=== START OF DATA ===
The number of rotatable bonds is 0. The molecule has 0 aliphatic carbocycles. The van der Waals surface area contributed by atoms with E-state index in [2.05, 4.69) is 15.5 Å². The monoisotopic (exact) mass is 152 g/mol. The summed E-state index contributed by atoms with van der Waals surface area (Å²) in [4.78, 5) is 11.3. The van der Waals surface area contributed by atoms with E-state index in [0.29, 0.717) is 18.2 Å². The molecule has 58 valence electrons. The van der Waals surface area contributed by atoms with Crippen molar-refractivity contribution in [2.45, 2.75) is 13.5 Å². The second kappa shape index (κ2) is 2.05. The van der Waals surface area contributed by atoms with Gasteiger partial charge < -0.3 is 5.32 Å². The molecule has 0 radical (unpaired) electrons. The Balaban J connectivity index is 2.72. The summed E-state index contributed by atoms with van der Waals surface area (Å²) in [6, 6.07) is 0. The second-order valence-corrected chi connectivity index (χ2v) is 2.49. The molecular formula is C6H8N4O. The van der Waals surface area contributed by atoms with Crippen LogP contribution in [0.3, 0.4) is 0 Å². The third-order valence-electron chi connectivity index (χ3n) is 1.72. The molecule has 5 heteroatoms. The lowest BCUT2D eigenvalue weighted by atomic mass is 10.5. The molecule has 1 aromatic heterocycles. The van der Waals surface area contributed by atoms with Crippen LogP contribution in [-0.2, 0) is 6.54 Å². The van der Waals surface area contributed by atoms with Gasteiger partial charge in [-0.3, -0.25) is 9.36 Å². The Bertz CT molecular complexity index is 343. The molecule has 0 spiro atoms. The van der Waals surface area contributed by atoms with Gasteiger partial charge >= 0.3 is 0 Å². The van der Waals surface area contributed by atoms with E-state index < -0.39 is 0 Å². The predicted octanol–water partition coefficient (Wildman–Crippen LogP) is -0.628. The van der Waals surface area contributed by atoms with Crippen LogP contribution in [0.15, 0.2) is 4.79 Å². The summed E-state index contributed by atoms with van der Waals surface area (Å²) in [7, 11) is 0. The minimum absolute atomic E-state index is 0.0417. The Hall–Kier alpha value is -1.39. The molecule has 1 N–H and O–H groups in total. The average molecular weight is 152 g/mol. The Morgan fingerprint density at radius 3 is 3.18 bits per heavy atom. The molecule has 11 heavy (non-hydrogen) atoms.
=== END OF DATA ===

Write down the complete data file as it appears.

The number of rotatable bonds is 0. The molecule has 0 aliphatic carbocycles. The van der Waals surface area contributed by atoms with E-state index in [2.05, 4.69) is 15.5 Å². The monoisotopic (exact) mass is 152 g/mol. The summed E-state index contributed by atoms with van der Waals surface area (Å²) in [4.78, 5) is 11.3. The van der Waals surface area contributed by atoms with E-state index in [0.29, 0.717) is 18.2 Å². The molecule has 58 valence electrons. The van der Waals surface area contributed by atoms with Crippen molar-refractivity contribution in [2.45, 2.75) is 13.5 Å². The second kappa shape index (κ2) is 2.05. The van der Waals surface area contributed by atoms with Gasteiger partial charge < -0.3 is 5.32 Å². The molecule has 0 radical (unpaired) electrons. The Balaban J connectivity index is 2.72. The summed E-state index contributed by atoms with van der Waals surface area (Å²) in [6, 6.07) is 0. The second-order valence-corrected chi connectivity index (χ2v) is 2.49. The molecular formula is C6H8N4O. The van der Waals surface area contributed by atoms with Crippen LogP contribution in [0.3, 0.4) is 0 Å². The third-order valence-electron chi connectivity index (χ3n) is 1.72. The molecule has 5 heteroatoms. The lowest BCUT2D eigenvalue weighted by atomic mass is 10.5. The molecule has 1 aromatic heterocycles. The van der Waals surface area contributed by atoms with Crippen LogP contribution in [-0.2, 0) is 6.54 Å². The van der Waals surface area contributed by atoms with Gasteiger partial charge in [-0.3, -0.25) is 9.36 Å². The Bertz CT molecular complexity index is 343. The molecule has 0 spiro atoms. The van der Waals surface area contributed by atoms with Gasteiger partial charge >= 0.3 is 0 Å². The van der Waals surface area contributed by atoms with E-state index < -0.39 is 0 Å². The predicted octanol–water partition coefficient (Wildman–Crippen LogP) is -0.628. The van der Waals surface area contributed by atoms with Crippen LogP contribution in [0.15, 0.2) is 4.79 Å². The summed E-state index contributed by atoms with van der Waals surface area (Å²) in [7, 11) is 0. The minimum absolute atomic E-state index is 0.0417. The Hall–Kier alpha value is -1.39. The molecule has 1 N–H and O–H groups in total. The average molecular weight is 152 g/mol. The Morgan fingerprint density at radius 3 is 3.18 bits per heavy atom. The molecule has 11 heavy (non-hydrogen) atoms.